“Undercurrents,” by Mary Anna Evans

Mary Anna Evans

Reviewed by Claire Hamner Matturro

Author Mary Anna Evans never disappoints.

That’s rare for authors of a long-running mystery series because the confines of the genre, compounded with the repetition of characters, often leads to staleness. But Evans’s Faye Longchamp archaeological mystery series is emphatically not stale.

Evans proves as much in her eleventh novel in the series, Undercurrents, which is as fresh, original, and engrossing as the first book in the series. And Evans’s writing—like that of her protagonist Faye—only gets better and deeper.

Combining history, mystery, intriguing characters, settings, and archaeology, Evans keeps the suspense high. There’s more intrigue to the story than just its mystery. Set in Memphis, Tennessee, this story involves a poor African-American community, compassion, economics, and racism. Multi-faceted characters, each of their plots woven intricately, add to the novel’s vibrancy.

Faye Longchamp-Mantooth is an archaeologist based on fictional Joyeuse Island in the Florida panhandle. She’s petite and mixed-race. Her family history and genealogy could fuel a mini-series. Over a decade-plus in the series, she’s grown from being desperately poor to earning a PhD and owning a business. Along the way, she married Joe Wolfe Mantooth. They’re now parents to an adopted teenage daughter and their young biological son.

Faye is smart, analytical, driven, brave, and loving. She investigates messes and murders with a genuine desire to help people in trouble. This time the beneficiary of her kindness is Kali, a young girl.

Kali and Faye are the emotional heart of Undercurrents. Faye travels to Memphis to assess a site for possible development in fictional Sweetgum State Park. She needs the work and reluctantly leaves Joe at home with their children. Before any development takes place, park officials want Faye to analyze the area for its potential historical significance. A group of segregated African-Americans worked here as part of the Civilian Conservation Corps in the 1930s. Before Faye and her crew begin their assessment, two things happen: Faye spots Kali wandering alone in the woods, and the next day an archeologist finds the corpse of a brutally beaten woman who had been buried alive.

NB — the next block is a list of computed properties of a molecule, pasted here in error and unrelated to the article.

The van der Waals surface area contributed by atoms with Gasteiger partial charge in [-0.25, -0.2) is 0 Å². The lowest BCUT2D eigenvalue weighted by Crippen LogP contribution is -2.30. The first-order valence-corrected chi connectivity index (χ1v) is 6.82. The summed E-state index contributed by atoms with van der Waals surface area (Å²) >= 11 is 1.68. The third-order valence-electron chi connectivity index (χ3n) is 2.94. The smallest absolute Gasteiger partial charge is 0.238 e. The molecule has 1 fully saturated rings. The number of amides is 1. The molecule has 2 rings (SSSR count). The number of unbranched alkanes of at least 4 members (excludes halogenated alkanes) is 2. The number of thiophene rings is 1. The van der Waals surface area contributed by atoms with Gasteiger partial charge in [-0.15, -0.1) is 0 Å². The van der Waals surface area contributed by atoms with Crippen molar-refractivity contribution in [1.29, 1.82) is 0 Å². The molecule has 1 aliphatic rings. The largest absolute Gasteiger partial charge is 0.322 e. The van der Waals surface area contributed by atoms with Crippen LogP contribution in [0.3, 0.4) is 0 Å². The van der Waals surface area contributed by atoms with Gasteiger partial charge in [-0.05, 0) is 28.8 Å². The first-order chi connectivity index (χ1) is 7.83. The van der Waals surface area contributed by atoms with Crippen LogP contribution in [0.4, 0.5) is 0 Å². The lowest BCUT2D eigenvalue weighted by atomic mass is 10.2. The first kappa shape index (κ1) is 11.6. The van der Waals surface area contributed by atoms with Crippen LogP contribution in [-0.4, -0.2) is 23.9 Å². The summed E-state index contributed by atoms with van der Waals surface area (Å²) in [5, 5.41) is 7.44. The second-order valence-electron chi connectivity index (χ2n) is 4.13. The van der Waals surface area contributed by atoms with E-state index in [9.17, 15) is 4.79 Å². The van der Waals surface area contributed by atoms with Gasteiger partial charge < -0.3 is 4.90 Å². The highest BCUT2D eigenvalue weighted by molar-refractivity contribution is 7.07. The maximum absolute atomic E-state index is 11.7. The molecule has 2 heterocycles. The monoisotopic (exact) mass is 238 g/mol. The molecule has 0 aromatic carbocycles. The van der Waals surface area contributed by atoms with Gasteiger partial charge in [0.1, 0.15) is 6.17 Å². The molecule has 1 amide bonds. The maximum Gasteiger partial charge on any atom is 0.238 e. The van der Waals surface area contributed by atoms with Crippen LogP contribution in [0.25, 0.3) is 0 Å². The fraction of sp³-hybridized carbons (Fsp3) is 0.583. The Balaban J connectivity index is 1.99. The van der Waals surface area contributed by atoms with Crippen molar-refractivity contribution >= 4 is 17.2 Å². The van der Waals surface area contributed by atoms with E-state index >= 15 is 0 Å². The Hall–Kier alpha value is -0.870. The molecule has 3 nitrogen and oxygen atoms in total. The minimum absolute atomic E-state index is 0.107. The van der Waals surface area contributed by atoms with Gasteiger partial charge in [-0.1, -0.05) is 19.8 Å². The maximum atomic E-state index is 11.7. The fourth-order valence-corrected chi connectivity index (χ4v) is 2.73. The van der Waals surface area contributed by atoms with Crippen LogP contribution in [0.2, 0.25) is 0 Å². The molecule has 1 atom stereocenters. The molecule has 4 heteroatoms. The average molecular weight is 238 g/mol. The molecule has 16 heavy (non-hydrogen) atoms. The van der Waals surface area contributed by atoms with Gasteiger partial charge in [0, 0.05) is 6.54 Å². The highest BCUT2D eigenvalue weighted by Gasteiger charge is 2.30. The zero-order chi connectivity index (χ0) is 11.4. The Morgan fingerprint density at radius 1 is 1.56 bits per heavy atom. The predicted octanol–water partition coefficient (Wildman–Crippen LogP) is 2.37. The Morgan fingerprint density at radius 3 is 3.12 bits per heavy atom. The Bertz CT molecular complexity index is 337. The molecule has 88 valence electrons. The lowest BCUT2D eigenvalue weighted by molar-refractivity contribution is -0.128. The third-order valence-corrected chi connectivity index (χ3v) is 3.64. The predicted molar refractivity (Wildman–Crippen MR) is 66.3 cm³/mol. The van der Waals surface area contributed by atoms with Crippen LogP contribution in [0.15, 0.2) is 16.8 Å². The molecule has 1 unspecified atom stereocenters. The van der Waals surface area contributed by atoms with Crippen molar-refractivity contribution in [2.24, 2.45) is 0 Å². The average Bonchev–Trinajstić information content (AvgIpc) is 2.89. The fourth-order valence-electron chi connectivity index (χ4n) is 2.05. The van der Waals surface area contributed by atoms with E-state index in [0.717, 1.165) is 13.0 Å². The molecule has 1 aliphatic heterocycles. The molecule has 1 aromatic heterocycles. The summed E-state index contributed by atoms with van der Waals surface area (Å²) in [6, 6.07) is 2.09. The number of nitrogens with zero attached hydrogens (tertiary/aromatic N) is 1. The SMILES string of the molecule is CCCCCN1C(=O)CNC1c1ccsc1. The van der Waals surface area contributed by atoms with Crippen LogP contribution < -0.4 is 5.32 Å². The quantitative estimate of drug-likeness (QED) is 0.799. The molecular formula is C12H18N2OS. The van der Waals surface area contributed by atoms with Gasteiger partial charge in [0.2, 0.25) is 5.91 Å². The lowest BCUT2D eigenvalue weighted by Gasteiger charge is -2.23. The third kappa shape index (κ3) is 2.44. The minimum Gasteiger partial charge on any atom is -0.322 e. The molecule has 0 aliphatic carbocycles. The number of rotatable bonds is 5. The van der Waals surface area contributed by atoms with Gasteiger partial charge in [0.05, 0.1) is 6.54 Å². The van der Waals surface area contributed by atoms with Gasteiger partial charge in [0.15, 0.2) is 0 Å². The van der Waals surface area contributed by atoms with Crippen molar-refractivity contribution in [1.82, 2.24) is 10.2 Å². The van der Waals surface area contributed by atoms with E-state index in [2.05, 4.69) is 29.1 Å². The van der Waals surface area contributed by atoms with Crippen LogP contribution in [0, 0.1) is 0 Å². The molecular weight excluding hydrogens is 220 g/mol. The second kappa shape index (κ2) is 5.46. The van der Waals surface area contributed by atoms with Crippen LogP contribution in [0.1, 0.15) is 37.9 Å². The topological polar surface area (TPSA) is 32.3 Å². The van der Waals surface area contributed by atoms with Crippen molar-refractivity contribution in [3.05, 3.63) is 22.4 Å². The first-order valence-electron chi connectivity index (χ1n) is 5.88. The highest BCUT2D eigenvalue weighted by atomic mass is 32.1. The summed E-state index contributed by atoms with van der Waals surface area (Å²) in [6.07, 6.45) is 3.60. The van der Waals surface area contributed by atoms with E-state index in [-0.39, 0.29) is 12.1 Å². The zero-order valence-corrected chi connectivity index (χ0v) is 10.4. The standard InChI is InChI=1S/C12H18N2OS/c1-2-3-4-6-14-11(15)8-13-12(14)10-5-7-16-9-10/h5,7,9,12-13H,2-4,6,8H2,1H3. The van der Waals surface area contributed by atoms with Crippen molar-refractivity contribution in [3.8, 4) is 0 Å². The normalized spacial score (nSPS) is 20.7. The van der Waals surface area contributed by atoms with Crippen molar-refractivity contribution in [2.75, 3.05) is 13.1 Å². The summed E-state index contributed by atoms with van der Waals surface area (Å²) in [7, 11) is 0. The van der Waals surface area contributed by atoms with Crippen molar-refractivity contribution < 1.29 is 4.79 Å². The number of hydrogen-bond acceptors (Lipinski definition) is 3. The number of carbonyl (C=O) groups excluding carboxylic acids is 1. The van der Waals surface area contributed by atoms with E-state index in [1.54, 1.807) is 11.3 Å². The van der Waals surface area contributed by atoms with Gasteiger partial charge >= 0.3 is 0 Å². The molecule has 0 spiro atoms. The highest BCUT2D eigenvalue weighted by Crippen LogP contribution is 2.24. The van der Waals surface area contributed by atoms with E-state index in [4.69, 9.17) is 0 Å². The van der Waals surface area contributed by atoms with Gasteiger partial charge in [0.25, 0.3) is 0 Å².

Evans reveals both Faye’s perceptiveness and Kali’s vulnerability in just three sentences:

[Faye] studied the girl, far ahead of her in the creek. By her best guess, she was looking at two-days-since-somebody-fixed-it hair, which is a far cry from the hair of a ten-year old living alone. Some of the braids were starting to fray, but most of the multicolored plastic barrettes still held. A lot of kids’ hair looked like that in the summertime.

Worried about Kali’s safety, Faye follows her and they have a tense exchange before Kali begins to warm toward Faye. Kali still distrusts this stranger, but they bond nonetheless.

The next day, Faye hears an ominous noise on her way to work. Sounds coming from the dirt suggest someone, a woman, may be buried alive. Faye frantically digs and calls 9-1-1 for help. When paramedics and law enforcement arrive, Faye—a woman of color—finds the white detective views her with suspicion.

The buried woman, Kali’s mother, later dies. Faye distrusts the law’s ability to protect the child from her mother’s killer. Concerns for Kali, and a need to find justice for the victim, lead Faye to her own investigation. Faye uncovers hints that a serial killer is to blame—and that Kali saw something that puts her in danger.  When the killer suspects Faye is getting too close, he targets her and Kali.

Most of the book is written from Faye’s point of view, though Evans gives glimpses into the killer’s perspective. The killer narrates for a time without giving away his identity. As he stalks Kali and Faye, his twisted explanations sound authentically pathological.

Evans earned her M.F.A. in creative writing and her M.S. in chemical engineering. She is a licensed professional engineer. A former resident of Florida, she is an assistant professor at the University of Oklahoma, where she teaches fiction and nonfiction writing. Burials, her 2017 entry in the series, appeared on “Best of 2017” lists for both The Strand and True West. The Faye Longchamp books have received several awards, including the Benjamin Franklin Award, the Mississippi Author Award, and three Florida Book Awards bronze medals.

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